• Set healthy boundaries. My clients who usually have to pull the all-nighters are often the ones who raise their hands first to volunteer for extra work.  While we know we might have to occasionally accommodate work at off hours, always self-sacrificing to “prove” yourself will only make you ill.  Set promises to yourself about what you’re willing to do and what you’re not.  If cutting into sleep consistently is on that list, make sure you have the necessary conversations to set you up for success in that way. 
  • Meditate or do some breathing. Another biggie with my insomniac clients is unmanaged stress.  They come home late and their minds are racing going through the day and all that took place.  When you’re trying to fall asleep it’s important to try and get out of your head and into your body.  A short meditation or breathing exercise like the 4-7-8 breath is a great place to start.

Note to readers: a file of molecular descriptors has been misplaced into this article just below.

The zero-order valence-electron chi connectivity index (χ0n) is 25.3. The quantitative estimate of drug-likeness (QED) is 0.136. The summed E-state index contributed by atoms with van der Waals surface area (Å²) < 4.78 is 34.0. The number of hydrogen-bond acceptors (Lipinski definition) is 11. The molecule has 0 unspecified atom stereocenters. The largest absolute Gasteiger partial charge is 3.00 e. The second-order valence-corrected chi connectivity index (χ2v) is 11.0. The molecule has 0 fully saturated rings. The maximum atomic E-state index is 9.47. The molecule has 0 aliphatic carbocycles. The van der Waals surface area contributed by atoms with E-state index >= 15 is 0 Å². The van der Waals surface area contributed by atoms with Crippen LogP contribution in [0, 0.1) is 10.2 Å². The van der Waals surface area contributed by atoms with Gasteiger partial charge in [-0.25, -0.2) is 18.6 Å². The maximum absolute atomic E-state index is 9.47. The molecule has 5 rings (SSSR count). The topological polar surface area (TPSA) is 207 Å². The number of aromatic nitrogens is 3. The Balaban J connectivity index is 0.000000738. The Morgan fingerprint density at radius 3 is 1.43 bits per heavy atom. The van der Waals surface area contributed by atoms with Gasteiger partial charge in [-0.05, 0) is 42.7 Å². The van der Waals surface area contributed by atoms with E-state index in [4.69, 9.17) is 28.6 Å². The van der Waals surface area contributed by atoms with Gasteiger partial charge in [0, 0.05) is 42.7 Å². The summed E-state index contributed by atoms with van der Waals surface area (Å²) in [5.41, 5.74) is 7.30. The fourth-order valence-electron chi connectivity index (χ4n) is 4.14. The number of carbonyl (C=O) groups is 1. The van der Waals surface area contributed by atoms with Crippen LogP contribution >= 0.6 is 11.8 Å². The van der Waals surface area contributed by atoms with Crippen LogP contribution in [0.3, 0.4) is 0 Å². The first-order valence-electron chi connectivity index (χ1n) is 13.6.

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The BHH Definitive Guide to Better Sleep

Posted by Julia McVeigh on


Recently, someone asked me to name my favorite hobby. I considered for a moment and then responded, “Sleeping!” You might laugh, but totally I’m serious: My love for sleep is REAL. I’m a huge, unapologetic sleeper and I thoroughly rely on a good nine hours (yes, really) each night in order to feel and be my best. In fact, I would say my ability to get qualitysleep is the single determiner of how healthy, happy, productive, and focused I feel.


Through time, however, I’ve learned that getting great sleep isn’t simply about making the time to sleep; it’s about working to create the right conditions for quality sleep. Ahead, I’m sharing my tips and tricks – most of which are backed up with research. Read on.


Exercise daily